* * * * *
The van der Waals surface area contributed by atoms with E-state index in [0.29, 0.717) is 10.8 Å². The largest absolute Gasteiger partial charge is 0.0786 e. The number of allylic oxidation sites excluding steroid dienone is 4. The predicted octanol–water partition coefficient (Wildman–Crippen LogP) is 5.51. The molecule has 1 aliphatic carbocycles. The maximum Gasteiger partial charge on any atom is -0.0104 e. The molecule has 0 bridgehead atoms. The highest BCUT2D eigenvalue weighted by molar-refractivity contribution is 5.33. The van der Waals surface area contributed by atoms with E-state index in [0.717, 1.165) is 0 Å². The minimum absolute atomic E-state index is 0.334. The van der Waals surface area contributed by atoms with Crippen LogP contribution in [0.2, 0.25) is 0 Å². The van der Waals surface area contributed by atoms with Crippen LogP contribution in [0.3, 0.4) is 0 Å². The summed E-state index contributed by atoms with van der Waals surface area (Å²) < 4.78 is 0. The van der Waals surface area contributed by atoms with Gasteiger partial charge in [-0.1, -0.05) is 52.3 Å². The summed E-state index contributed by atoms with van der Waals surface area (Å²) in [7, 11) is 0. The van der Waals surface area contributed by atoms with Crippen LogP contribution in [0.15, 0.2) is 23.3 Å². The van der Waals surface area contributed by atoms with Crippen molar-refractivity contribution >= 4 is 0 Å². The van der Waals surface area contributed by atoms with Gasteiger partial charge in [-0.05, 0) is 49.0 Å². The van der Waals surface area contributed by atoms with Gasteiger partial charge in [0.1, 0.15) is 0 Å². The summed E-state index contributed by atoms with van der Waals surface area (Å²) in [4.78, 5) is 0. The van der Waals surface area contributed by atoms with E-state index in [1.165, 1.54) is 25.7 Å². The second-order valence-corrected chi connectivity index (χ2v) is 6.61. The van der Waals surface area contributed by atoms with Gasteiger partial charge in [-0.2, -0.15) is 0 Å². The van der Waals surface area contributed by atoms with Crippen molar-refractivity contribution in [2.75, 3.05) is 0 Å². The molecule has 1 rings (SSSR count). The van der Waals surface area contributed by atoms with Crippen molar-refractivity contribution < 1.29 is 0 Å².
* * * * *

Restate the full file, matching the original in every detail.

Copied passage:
The van der Waals surface area contributed by atoms with E-state index in [0.29, 0.717) is 10.8 Å². The largest absolute Gasteiger partial charge is 0.0786 e. The number of allylic oxidation sites excluding steroid dienone is 4. The predicted octanol–water partition coefficient (Wildman–Crippen LogP) is 5.51. The molecule has 1 aliphatic carbocycles. The maximum Gasteiger partial charge on any atom is -0.0104 e. The molecule has 0 bridgehead atoms. The highest BCUT2D eigenvalue weighted by molar-refractivity contribution is 5.33. The van der Waals surface area contributed by atoms with E-state index in [0.717, 1.165) is 0 Å². The minimum absolute atomic E-state index is 0.334. The van der Waals surface area contributed by atoms with Crippen LogP contribution in [0.2, 0.25) is 0 Å². The van der Waals surface area contributed by atoms with Crippen LogP contribution in [0.3, 0.4) is 0 Å². The summed E-state index contributed by atoms with van der Waals surface area (Å²) < 4.78 is 0. The van der Waals surface area contributed by atoms with Gasteiger partial charge in [-0.1, -0.05) is 52.3 Å². The summed E-state index contributed by atoms with van der Waals surface area (Å²) in [7, 11) is 0. The van der Waals surface area contributed by atoms with Crippen LogP contribution in [0.15, 0.2) is 23.3 Å². The van der Waals surface area contributed by atoms with Crippen molar-refractivity contribution >= 4 is 0 Å². The van der Waals surface area contributed by atoms with Gasteiger partial charge in [-0.05, 0) is 49.0 Å². The van der Waals surface area contributed by atoms with Gasteiger partial charge in [0.1, 0.15) is 0 Å². The summed E-state index contributed by atoms with van der Waals surface area (Å²) in [4.78, 5) is 0. The van der Waals surface area contributed by atoms with E-state index in [1.165, 1.54) is 25.7 Å². The second-order valence-corrected chi connectivity index (χ2v) is 6.61. The van der Waals surface area contributed by atoms with Gasteiger partial charge in [-0.2, -0.15) is 0 Å². The van der Waals surface area contributed by atoms with Crippen molar-refractivity contribution in [2.75, 3.05) is 0 Å². The molecule has 1 rings (SSSR count). The van der Waals surface area contributed by atoms with Crippen molar-refractivity contribution < 1.29 is 0 Å².